SCOTLAND’S most expensive country estate is to be broken up and placed on the market as a luxury residential home, plus other properties and land.
The Spott Estate was once valued at £25 million and has been up for sale for three years, but failed to find anyone willing to buy it outright.
Numbering some 16 residential buildings and around 2,400 acres of land, the East Lothian site has attracted interest from Europe and abroad, but struggled to find a single buyer due to its huge price tag and the recession.
Property agents Knight Frank have sold 60 per cent of the arable land for farming this week, and will now relaunch the sale of the estate in April, with individual residential homes available.
Spott House, an imposing four-storey, nine-bedroom mansion, is alone expected to sell for between £2m and £3m, according to some industry figures.
While fully updated in the 1830s by owner James Sprot, the building dates back to the 13th century, when Elias de Sprot swore fealty to King Edward I, the Hammer of the Scots.
It holds the dubious distinction of hosting witch-hunt executions in October 1705, when there were “many witches burnt on the top of Spott loan”, according to records.
Industry insiders suggested the previous lumping together of sprawling farmland and the luxury mansion properties – the second site on the estate is the huge seven-bedroom Brunt Farmhouse – made a deal unlikely.
Interest from Europe and Russia is now expected to be significant, not least because of its historic origins. In 2009, Knight Frank sold 41 per cent of its country properties to foreigners, with Russians accounting for 13 per cent of buyers.
The firm also expects wealthy London financiers searching for a country retreat to be among the bidders.
“The sale of 1,500 acres of arable land now repositions the balance of the site – it’s a completely different animal,” said James Denne, head of farm sales at Knight Frank.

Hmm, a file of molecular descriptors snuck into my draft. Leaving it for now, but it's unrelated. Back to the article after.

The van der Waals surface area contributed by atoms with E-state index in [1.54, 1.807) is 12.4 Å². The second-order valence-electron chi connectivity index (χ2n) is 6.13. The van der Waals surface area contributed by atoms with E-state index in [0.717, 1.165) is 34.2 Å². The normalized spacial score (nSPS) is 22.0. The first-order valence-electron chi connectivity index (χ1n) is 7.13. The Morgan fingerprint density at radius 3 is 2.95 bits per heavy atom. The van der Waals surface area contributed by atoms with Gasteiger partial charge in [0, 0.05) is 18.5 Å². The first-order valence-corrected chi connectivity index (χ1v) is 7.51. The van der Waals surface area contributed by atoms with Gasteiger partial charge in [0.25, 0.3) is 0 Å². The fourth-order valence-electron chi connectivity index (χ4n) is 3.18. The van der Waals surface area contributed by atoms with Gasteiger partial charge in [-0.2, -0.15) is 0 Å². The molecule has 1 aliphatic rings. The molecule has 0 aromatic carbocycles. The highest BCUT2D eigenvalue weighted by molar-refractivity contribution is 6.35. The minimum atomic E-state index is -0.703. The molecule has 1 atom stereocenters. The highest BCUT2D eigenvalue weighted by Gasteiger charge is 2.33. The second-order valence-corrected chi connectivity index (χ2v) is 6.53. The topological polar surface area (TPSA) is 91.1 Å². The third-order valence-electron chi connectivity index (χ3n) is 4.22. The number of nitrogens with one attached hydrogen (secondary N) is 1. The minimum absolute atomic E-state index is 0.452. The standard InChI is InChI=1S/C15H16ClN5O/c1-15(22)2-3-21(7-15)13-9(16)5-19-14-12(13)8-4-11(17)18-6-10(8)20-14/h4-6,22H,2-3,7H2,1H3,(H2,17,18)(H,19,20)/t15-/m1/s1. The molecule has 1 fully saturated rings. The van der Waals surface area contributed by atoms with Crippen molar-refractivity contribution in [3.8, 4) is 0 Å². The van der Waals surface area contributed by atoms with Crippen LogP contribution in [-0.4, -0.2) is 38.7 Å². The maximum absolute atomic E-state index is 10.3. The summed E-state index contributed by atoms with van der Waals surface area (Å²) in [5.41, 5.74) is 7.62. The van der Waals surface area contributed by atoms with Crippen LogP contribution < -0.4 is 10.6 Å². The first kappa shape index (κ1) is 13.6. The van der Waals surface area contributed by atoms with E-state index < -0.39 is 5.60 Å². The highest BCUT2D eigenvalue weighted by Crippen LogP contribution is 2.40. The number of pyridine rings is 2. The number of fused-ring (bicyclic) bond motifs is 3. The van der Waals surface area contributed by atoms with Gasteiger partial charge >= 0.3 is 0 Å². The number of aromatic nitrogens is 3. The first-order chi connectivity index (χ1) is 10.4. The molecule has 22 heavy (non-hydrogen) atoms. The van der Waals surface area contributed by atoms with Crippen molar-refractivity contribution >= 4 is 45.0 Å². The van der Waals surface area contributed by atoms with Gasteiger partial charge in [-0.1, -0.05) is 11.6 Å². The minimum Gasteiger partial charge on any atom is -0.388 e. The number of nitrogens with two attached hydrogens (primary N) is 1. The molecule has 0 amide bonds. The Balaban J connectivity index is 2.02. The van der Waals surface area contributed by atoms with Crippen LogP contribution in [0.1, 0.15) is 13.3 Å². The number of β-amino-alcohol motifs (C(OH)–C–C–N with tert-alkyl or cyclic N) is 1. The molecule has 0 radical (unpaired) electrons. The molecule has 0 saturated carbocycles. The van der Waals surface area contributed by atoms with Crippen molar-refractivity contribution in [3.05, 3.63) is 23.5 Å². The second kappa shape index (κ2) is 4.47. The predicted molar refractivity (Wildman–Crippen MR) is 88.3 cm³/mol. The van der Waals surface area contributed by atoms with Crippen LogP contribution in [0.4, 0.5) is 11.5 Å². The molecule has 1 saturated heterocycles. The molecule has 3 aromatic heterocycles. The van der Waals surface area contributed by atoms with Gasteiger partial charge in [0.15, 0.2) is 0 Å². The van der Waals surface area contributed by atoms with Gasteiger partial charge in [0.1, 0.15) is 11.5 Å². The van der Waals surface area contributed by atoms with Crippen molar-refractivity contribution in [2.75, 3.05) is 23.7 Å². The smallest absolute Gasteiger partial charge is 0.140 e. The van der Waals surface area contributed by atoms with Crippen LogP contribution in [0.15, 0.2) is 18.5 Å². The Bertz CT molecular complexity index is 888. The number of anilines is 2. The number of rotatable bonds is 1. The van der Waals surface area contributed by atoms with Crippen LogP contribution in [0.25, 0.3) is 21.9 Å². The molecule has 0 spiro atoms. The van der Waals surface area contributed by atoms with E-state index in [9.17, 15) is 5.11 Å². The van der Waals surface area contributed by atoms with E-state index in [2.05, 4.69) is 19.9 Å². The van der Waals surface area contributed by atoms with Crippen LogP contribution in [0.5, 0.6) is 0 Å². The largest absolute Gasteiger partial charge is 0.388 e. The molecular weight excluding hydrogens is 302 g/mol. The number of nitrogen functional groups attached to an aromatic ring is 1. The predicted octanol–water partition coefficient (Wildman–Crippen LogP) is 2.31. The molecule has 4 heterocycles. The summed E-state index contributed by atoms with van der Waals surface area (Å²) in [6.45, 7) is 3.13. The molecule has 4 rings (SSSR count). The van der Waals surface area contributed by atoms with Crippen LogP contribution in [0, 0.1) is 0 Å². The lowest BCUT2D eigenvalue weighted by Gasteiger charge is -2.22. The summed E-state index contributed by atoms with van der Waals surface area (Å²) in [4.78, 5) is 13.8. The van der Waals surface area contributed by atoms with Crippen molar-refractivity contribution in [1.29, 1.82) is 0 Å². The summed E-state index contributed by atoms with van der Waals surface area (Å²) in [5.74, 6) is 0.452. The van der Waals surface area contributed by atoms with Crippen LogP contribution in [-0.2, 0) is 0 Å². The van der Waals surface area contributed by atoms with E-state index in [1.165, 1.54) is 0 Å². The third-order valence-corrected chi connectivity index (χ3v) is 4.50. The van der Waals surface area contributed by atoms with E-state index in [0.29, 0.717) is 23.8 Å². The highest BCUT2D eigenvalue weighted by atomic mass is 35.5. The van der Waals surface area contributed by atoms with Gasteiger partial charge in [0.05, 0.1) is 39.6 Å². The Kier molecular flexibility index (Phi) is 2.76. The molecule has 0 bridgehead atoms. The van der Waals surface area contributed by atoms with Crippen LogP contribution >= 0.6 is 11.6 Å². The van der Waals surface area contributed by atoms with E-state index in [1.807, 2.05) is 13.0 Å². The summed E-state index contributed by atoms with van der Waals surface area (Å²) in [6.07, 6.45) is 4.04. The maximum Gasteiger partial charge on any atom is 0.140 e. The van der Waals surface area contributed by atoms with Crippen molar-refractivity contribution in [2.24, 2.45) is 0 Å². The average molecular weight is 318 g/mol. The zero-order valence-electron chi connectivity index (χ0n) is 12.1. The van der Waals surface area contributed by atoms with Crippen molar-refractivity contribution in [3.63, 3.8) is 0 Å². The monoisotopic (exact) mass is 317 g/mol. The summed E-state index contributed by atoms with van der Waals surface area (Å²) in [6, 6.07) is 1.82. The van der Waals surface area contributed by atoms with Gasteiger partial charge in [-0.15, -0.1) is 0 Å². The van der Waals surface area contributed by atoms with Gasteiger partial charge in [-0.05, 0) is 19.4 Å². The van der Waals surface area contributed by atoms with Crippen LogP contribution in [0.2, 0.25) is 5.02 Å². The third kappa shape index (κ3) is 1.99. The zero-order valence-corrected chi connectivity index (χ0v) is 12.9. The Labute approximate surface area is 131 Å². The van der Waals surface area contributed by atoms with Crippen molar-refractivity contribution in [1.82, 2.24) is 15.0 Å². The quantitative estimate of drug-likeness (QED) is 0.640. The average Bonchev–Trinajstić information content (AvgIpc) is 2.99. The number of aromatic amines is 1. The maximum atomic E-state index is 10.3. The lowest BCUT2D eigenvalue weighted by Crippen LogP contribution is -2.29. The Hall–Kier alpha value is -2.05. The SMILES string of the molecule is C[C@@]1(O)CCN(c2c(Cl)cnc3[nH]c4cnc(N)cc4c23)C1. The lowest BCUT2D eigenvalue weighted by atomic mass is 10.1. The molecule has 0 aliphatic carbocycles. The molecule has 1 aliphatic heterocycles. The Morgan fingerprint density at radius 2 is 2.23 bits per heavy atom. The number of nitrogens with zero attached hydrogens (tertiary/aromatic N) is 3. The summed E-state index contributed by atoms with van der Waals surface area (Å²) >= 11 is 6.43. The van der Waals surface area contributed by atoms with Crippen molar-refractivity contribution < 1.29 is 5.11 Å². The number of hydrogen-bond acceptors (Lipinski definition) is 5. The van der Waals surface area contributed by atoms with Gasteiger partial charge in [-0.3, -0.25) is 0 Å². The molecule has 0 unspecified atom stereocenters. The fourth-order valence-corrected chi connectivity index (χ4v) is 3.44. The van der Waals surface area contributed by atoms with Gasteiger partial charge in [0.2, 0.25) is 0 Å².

“The principal site is easily one of the finest properties in Scotland, a fabulous house. We’re expecting the level of interest to be significant. It could be investors, local interest from Edinburgh, buyers from Europe or further afield, people with a sporting interest.
“It may be commuters from London. The transport links to Edinburgh, which is 31 miles away, are excellent, even if it’s someone who goes down on Monday morning and comes back on Friday night.”
Schools such as Belhaven Hill in nearby Dunbar, one of the few remaining full-boarding preparatory schools in Scotland, are also expected to make the house popular with well-to-do families.
Along with Spott House and the Brunt Farmhouse properties, there are 14 modernised cottages around the estate which are set to attract interest among local buyers.
Danish industrialist Lars Foghsgaard has owned the sprawling estate since 2000, and lived with his family at the B-listed main house until around 2010, when he returned to Denmark.
A noted hunting enthusiast, Mr Foghsgaard has been described as “a legendary shot” and is believed to have bought Spott for its rolling terrain, which offers driven partridge and pheasant shooting, plus duck-flighting and roe-deer stalking.